The final area of focus in my pastoral prayer is for concerns OUTSIDE of our fellowship. Generally, I pray for several major concerns or items of emphasis in our state, nation or internationally.
     As an example, I might pray for the many homeless and poor in our country as we remember World Hunger Day. Additionally, I might pray for the safety of our missionaries and military in the Middle East during these turbulent and uncertain times. If something has been of high concern during the previous week (i.e. a major disaster, crime, a social concern, etc.), I will pray for that concern specifically.
      Although this simple outline may not fit each pastor’s approach, let me encourage pastors to think through the impact of every word during the pastoral prayer. It holds great value for God’s appointed leader to be praying for, over and with the congregation he serves.

The Most Important Thing
I have ever done! Read my story HERE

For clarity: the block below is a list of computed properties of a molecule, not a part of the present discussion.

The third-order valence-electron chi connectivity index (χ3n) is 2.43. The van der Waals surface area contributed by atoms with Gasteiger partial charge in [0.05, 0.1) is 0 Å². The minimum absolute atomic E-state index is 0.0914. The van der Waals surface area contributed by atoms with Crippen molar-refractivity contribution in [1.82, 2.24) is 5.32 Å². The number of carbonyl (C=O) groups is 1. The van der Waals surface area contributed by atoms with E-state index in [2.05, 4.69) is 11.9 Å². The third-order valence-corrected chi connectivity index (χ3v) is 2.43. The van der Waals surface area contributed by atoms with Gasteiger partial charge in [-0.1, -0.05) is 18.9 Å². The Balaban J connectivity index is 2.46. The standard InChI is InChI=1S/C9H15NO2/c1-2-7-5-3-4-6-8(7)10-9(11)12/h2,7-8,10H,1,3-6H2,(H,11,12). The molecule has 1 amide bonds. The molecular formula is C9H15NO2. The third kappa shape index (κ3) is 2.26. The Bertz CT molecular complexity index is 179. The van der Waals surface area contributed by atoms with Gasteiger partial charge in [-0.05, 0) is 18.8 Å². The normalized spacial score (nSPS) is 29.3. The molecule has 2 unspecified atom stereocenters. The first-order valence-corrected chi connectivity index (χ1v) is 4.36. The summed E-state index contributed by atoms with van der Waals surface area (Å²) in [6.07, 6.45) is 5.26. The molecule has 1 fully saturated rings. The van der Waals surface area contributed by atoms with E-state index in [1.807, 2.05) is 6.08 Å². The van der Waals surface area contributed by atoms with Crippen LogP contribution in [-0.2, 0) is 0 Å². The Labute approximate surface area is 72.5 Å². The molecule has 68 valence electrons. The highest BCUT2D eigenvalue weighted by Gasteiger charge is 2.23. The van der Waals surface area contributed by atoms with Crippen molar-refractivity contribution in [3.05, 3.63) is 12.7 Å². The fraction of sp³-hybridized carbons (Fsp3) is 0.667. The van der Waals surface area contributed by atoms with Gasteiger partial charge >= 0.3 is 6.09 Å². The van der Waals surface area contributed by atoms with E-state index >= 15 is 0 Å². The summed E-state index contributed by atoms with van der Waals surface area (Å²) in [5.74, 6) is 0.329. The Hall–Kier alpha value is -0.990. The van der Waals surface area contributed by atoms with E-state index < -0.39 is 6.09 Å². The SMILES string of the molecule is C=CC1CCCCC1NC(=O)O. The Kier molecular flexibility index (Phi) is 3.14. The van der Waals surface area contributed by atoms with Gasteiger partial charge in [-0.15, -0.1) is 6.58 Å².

Tuesday, September 30, 2014

Healthy Systems in the Smaller Attendance Church

(Pastor’s Network Web Group)

To APPLY for this network group,
Click HERE
  The “Healthy Systems in the Smaller Attendance Church” Pastor’s Web Network group is designed as a virtual ministry development network to enrich the leadership capacity of pastors serving smaller attendance churches.
Bobby Gilstrap, founder of Dynamic Church Ministries, facilitates each class. In more than 33 years of ministry, Gilstrap has served as a state convention Lead Missionary/Executive Director, Associational Missionary, Church Planter, Pastor and Youth Minister.